Hillary isn’t the only Obama Regime official to use a private email address and to stonewall.
While the passel of Obama Regime stenographers and PR flacks in the Lame Stream Media aren’t gushing over an allegedly terrific jobs report, while failing to mention the record numbers of people who have left the workforce, and going wall-to-wall on Harrison Ford’s plane crash, they’ve been spending an incredible amount of time discussing Hillary Clinton’s latest scandal, her private email server and its many addresses. We haven’t even had a chance to process the story about the gazillions of dollars that foreign governments funneled into the Clinton Foundation, and here’s another Clinton scandal.
The thing is that this time it’s not the VRWC (Vast Right Wing Conspiracy, of which I am a proud member. Yesterday at about 5:30 a.m. local time, I almost choked on my V-8 when I heard the Morning Joe crew, over at the 24/7 televised nuthouse, raking Mrs. Clinton over the coals, even dredging up the missing Rose Law Firm records and Craig Livingstone! Seriously? I had to wonder what is going on. We know that there is no love lost between the Obamas and the Clintons. Has the Regime put out the word that the One does not want to pass the crown to Hillary? Or is it something else?
You see, Hillary isn’t the only Obama Regime official who used private email in an attempt to hide something. The media is high dungeon over Hillary’s outrageous behavior, but I haven’t heard a word about what has been going on at the EPA. From The Washington Times:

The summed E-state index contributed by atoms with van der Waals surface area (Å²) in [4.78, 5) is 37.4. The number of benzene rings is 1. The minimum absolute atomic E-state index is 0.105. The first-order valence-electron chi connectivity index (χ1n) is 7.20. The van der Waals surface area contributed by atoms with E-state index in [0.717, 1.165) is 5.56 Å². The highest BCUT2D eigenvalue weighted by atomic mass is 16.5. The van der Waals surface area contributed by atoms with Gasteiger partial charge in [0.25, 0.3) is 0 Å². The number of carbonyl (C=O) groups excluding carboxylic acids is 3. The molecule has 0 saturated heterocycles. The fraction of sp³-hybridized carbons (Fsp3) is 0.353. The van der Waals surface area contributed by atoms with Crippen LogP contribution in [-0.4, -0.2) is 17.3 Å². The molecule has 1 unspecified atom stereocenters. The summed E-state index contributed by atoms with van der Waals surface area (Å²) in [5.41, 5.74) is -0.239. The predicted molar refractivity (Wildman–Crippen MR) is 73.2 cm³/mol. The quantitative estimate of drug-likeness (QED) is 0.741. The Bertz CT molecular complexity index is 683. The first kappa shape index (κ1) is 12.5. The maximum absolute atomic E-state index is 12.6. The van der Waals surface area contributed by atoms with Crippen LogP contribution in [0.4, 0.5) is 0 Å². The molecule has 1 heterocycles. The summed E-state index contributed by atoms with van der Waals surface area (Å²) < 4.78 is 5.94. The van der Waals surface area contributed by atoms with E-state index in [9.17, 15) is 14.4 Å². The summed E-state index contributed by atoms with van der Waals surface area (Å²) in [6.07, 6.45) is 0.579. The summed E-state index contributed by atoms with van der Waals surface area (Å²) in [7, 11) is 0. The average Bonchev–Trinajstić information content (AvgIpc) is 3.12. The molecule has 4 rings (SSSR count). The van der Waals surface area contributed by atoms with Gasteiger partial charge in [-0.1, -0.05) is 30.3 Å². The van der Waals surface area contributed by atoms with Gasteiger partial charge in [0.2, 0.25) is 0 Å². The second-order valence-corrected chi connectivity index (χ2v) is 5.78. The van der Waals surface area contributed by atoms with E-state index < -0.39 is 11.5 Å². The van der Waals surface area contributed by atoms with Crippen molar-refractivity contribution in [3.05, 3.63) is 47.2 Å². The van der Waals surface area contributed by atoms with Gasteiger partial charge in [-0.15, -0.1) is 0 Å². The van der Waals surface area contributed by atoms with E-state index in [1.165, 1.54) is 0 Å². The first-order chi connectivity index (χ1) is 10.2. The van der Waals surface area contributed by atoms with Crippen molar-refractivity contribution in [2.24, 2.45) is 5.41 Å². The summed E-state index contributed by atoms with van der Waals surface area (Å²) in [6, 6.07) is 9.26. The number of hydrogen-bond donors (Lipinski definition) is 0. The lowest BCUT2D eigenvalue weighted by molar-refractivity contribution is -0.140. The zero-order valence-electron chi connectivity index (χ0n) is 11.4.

A federal judge warned the EPA on Monday not to discriminate against conservative groups in how it responds to open-records requests, issuing a legal spanking to the agency that he said may have lied to the court and showed “apathy and carelessness” in carrying out the law.
Judge Royce C. Lamberth said he couldn’t prove that officials intentionally destroyed documents, but he described as “absurdity” the way the Environmental Protection Agency handled a Freedom of Information Act request from the Landmark Legal Foundation and then the court case stemming from it — including late last week admitting that it misled the court about how it went about searching for documents.
In a scorching 25-page opinion, the judge accused the agency of insulting him by first claiming it had conducted a full search for records, then years later retracted that claim in a footnote to another document without giving any explanation for how it erred.